The Ohio State University’s Residence Halls’ Reducing Dependency on Fossil Fuels

 It's hard to miss the construction taking place in the south residential district, including the South Oval.  The South High Rises (Smith, Steeb, Park, Stradley and Siebert) are being renovated and the new William Hall Complex residence hall is being constructed now.   Part of that work on these projects includes some beneficial energy reducing methods.   

 The primary method is the geothermal heating and cooling system.   The premise of geothermal is simple.  The temperatures below the surface of the earth remain at a constant temperature year round.   During the winter months a geothermal system absorbs this extra heat from the earth and transfers it into the building.   During the summer, the system takes heat from indoors and moves it back underground.    This transfer of heat is accomplished by a closed loop system that is installed in each of the wells.    The wells being drilled now will provide the heating and cooling for all of the buildings listed above (yes, AC for the High Rises!) and it is planned that they will also serve the low rise residence halls in the south area within the next decade.

 Other approaches to saving energy in these buildings include:

  • Utilizing energy efficient lighting - this will provide good lighting levels for students while reducing energy usage. More natural light will be provided and this will further reduce the energy required for lighting.
  • Re-insulating the walls to increase the R-value in the high rises from R-3 to R-18. This will dramatically reduce the amount of energy being lost. The new windows being installed are also very energy efficient.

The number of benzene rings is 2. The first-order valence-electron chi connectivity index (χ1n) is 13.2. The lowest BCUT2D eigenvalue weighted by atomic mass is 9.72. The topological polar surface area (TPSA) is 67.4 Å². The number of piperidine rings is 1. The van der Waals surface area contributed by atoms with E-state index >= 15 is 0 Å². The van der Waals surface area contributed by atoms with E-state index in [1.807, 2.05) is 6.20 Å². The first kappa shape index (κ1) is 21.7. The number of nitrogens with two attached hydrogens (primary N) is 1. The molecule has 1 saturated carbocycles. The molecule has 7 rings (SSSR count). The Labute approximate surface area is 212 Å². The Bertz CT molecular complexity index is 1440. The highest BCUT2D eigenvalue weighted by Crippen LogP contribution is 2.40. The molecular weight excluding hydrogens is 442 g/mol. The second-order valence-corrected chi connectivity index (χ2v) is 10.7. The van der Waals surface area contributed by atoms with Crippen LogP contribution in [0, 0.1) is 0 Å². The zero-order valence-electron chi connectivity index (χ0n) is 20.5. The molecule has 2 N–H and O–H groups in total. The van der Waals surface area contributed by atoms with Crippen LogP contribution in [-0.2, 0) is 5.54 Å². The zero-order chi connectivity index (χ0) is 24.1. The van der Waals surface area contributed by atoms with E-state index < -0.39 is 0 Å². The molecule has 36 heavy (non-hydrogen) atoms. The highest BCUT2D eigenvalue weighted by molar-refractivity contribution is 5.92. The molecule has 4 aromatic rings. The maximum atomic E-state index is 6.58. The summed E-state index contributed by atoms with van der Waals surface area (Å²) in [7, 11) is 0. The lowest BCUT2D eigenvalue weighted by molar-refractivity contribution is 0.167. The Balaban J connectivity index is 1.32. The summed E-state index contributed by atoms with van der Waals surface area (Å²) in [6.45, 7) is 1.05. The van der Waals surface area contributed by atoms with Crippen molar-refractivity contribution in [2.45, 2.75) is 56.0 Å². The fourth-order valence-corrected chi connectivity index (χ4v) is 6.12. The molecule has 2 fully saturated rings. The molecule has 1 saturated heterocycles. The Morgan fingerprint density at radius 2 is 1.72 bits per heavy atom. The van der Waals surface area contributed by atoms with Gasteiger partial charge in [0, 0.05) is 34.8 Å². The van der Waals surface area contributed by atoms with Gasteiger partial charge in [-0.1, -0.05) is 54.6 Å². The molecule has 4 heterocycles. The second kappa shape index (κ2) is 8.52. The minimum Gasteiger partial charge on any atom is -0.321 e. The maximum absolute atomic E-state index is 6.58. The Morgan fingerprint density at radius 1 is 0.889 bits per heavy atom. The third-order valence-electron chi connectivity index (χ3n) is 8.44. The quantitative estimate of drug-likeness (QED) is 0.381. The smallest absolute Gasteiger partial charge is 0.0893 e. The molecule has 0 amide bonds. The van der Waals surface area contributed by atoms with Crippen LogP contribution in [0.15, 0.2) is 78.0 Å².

• The plumbing fixtures will reduce the amount of water used in the building and the domestic hot water will be provided by instantaneous hot water heaters. This will reduce the energy wasted in the large hot water storage tanks that were traditionally used.

 The William Hall Complex Expansion project is utilizing the concepts listed above and is also using metering to monitor the energy usage in the building.   The plan is to collect the data from the meters and display the usage on a monitor located in the building so that all students and staff can see how much energy and water they are utilizing.   The hope is that this will encourage each individual to do their part to reduce energy usage and save the earth's resources.   In addition, the new Hall Complex building will utilize far more natural light than the traditional residence hall which will reduce the amount of lighting used, and will help with heat gain in the winter.   Shading devices are being installed to help reduce this heat gain in the summer.   The building will also include an indoor bicycle storage room that will help encourage students to ride more and drive less.   Very high efficiency equipment is being installed for the building chillers, boilers, water heaters and ventilation systems.   This equipment is 90-95% efficient, which is significantly higher than industry standards.

Both the South Rise Renovation project and the William Hall Complex project are striving to achieve LEED Silver Accreditation.    Leadership in Energy and Environmental Design  (LEED) is an internationally recognized green building certification system, providing third party verification that a building has been designed and built using strategies aimed at improving performance in areas that matter most.   These include energy savings, water efficiency, CO2 emissions reduction, improved indoor air quality, and stewardship of resources.     Developed by the U.S. Green Building Council (USGBC), LEED provides building owners and operators a concise framework for identifying and implementing practical and measurable green building design, construction, operations and maintenance solutions.

 Most larger projects at The University are now required to achieve LEED certification, so most of the projects under construction will be LEED certified.   Buildings that have already achieved this rating include the new Ohio Union and the 4-H Building.